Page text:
Strengthening cooperation in the munitions sector

  • 04 Sep. 2014 -
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  • Last updated: 09 Sep. 2014 17:04

NATO is continuously seeking to share the burden of providing expensive defence equipment more equally across the Alliance. A new multinational project has been launched to develop innovative ways of increasing the availability of munitions to the Alliance.

© Danish Ministry of Defence

With Denmark in the lead, the project will focus on multinational approaches toward air-to-ground precision-guided munitions (PGMs) and will establish an overall framework for strengthening international cooperation within the munitions sector.

The project addresses lessons learned from recent operations where countries ran out of stocks of guided munitions and could not quickly or easily use the stocks of other air forces. The initiative was launched in the margins of the NATO Wales Summit on 4 September following the signature of a letter of intent (LOI) by defence ministers from six NATO member countries (the Czech Republic, Denmark, Greece, Norway, Portugal and Spain).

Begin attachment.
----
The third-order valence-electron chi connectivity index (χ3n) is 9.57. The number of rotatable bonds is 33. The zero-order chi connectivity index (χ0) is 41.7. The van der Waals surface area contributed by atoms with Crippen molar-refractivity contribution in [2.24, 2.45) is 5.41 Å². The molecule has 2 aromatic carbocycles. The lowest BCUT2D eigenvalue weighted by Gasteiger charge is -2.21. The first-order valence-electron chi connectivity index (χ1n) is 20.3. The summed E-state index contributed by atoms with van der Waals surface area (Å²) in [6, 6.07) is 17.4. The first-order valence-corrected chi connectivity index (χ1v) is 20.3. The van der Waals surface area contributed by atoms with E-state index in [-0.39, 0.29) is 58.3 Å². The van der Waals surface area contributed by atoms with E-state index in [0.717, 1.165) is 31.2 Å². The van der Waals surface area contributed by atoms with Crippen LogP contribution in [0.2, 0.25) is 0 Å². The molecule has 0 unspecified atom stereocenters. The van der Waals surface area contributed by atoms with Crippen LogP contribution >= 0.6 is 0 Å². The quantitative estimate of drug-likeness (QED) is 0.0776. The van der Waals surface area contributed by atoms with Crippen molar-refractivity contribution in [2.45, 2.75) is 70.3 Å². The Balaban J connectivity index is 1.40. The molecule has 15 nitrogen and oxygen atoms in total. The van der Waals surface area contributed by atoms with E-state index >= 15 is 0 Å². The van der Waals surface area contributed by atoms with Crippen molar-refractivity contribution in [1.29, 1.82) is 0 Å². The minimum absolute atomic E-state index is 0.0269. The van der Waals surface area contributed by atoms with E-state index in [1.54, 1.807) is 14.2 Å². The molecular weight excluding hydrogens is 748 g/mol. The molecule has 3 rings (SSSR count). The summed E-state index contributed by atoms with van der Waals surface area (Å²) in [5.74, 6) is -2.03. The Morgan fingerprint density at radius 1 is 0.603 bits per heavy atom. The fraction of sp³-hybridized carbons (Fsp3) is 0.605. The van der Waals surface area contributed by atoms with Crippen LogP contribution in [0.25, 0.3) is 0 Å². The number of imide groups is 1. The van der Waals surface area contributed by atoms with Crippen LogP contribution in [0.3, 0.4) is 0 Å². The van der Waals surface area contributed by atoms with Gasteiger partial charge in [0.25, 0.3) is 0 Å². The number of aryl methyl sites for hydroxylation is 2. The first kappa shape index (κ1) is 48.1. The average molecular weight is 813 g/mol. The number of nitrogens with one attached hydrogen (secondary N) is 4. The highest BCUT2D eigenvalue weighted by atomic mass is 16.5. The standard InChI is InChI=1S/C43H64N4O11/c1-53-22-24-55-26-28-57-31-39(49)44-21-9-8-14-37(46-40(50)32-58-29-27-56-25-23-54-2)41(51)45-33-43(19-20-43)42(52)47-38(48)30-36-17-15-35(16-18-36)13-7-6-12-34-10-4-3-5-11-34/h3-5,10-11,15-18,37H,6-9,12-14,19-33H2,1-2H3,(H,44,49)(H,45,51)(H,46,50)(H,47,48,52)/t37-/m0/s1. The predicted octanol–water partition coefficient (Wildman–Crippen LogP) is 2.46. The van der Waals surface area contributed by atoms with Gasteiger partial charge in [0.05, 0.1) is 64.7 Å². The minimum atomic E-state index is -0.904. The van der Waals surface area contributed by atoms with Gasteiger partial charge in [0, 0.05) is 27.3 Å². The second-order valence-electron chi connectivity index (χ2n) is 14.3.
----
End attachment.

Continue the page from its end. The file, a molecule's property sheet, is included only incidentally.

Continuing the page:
“Danish experiences from the air operation over Libya in 2011 showed us that national munitions stockpiles are not always sufficient … and they cannot easily be re-supplied within the short timeframe needed during operations,” said Lieutenant General Per Pugholm Olsen, Danish National Armaments Director. “Therefore we must pursue innovative and more flexible approaches towards provision of munitions in general and specifically air-to-ground precision-guided munitions.”

The six Allies will consider a wide spectrum of multinational arrangements in the field of PGMs – potentially including mutual loan arrangements, common warehousing, multinational procurement and the creation of multinational stocks of weapons – with the overarching objective to ensure a more effective and efficient contribution to future operations by European states. The United States is not a participant as such, but is actively supporting the project in addressing US export control issues for US-type PGMs.

This effort demonstrates the success of the Smart Defence initiative and is an example of Allies working together using scarce resources more efficiently by promoting the joint acquisition of important capabilities.